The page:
Art Writing & Design












In a Manner of Speaking

- Read and performed alongside John Yau and Wayne Koestenbaum.














You are sometimes a first person and sometimes a third. That enemy of yours is faceless. It is genderless. It has no name, not even a slight shadow. It is a nonbeing. It is the space that separates you from yourself. You can’t touch it. It is made of nameless atomic particles. That enemy of yours is faceless. It is a nonbeing. But it is the ultimate presence. When you walk on the street, you go through it. You go through it with a lot of difficulties. It inhabits your chest: fights for its space among the toxic chemicals that have made it their home. But it is a nonbeing, so it doesn’t have to fight much. It says: I, too, am toxic.

You liked it. You liked its heavy presence. It was, as if, without it, you would not exist. You liked saying “I feel heavy,” or, even, “I don’t know why I’m angry.” It was charming, wearing this nonbeing as a rite of passage. Wearing your pain as a badge of honor: To say that you carry its heavy weight; to have the permission to narrate. To claim the share of this space. This nonbeing becomes the first person. The “I” in your stories: when you say, “I” am an Arab. This nonbeing follows your train of thought with anger. “I” know what it means to be Arab. “I” know that I am ashamed, for no apparent reason. “I” know what it feels like to be part of this self-destructive breed. But what of your language is Arab? What of your being is Arab? This nonbeing follows your train of thought with fear. It becomes the first person. “I” carry you into spaces too small for your being, and places too big for your nonbeing.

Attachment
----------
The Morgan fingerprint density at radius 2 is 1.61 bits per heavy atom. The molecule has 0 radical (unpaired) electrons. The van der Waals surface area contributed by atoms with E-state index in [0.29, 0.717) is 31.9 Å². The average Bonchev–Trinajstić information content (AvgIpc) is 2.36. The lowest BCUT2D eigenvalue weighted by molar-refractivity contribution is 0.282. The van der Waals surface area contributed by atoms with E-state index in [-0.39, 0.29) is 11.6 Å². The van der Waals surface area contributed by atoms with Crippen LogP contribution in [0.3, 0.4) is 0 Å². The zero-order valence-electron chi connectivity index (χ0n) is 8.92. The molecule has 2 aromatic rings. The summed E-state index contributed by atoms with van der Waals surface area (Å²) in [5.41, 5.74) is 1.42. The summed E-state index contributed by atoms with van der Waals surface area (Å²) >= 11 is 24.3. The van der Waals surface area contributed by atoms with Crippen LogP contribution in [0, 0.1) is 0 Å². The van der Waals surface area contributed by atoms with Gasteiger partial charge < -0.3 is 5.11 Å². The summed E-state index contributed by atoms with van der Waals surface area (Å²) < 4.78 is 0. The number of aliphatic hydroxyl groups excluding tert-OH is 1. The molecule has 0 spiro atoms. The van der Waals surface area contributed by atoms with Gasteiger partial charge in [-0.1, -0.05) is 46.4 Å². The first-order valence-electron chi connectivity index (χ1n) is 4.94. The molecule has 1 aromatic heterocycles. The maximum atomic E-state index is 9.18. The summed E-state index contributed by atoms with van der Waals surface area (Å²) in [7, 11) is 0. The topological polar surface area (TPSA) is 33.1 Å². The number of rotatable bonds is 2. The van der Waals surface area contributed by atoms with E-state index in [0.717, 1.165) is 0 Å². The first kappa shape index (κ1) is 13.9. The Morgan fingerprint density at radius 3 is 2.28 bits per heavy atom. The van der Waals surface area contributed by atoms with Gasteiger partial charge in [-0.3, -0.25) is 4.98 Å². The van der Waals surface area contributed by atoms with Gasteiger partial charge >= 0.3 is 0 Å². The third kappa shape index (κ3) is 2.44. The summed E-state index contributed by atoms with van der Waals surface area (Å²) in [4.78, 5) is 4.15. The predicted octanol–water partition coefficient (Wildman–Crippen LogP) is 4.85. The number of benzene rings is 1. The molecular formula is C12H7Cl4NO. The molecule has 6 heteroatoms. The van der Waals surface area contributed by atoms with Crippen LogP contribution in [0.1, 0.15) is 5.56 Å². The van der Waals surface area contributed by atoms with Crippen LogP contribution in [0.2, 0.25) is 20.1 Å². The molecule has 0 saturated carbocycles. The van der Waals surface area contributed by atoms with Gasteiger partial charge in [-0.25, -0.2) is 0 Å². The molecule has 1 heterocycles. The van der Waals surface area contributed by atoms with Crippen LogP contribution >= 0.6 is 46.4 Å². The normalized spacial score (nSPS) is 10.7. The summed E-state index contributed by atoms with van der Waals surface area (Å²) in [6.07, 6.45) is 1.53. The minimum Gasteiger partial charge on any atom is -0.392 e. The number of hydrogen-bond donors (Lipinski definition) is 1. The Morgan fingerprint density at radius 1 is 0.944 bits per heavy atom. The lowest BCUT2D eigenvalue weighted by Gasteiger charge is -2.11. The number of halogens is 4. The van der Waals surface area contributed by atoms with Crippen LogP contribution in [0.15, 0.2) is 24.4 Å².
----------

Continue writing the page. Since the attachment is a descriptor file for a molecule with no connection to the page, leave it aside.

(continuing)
In the third person, the sea becomes her accolade. It is the space where her nonbeing can escape, only to re-enter shortly after.

She writes you, always on Sundays, always from a place too crowded with people. She says: “I have missed yet another deadline. I was too busy following the bloom of the Corpse Flower. It’s a plant native to western Indonesia. It blooms for a day or two once every ten years and smells like rotten meat. You must think I am crazy for virtually following a flower that blooms every ten years and has a corpse-like smell. I know. I won’t even be able to smell it. But isn’t it crazy that people line up by the hundreds at the New York Botanical Gardens to look at it, and, smell its repulsive aroma? It’s a wonder, really. Millions of such like flowers probably bloom in the Amazon rainforest, but this one, we can watch and track through a live-streaming website. It is too expensive for me to go to the Amazon, and, anyway, I am scared of the jungle.”

She is sometimes a first person and sometimes a third. The entity, which is not an entity, inhabits her nonbeing and takes over her body. It moves like it’s a planet on its own. Orbiting a solar system that is yet to be discovered.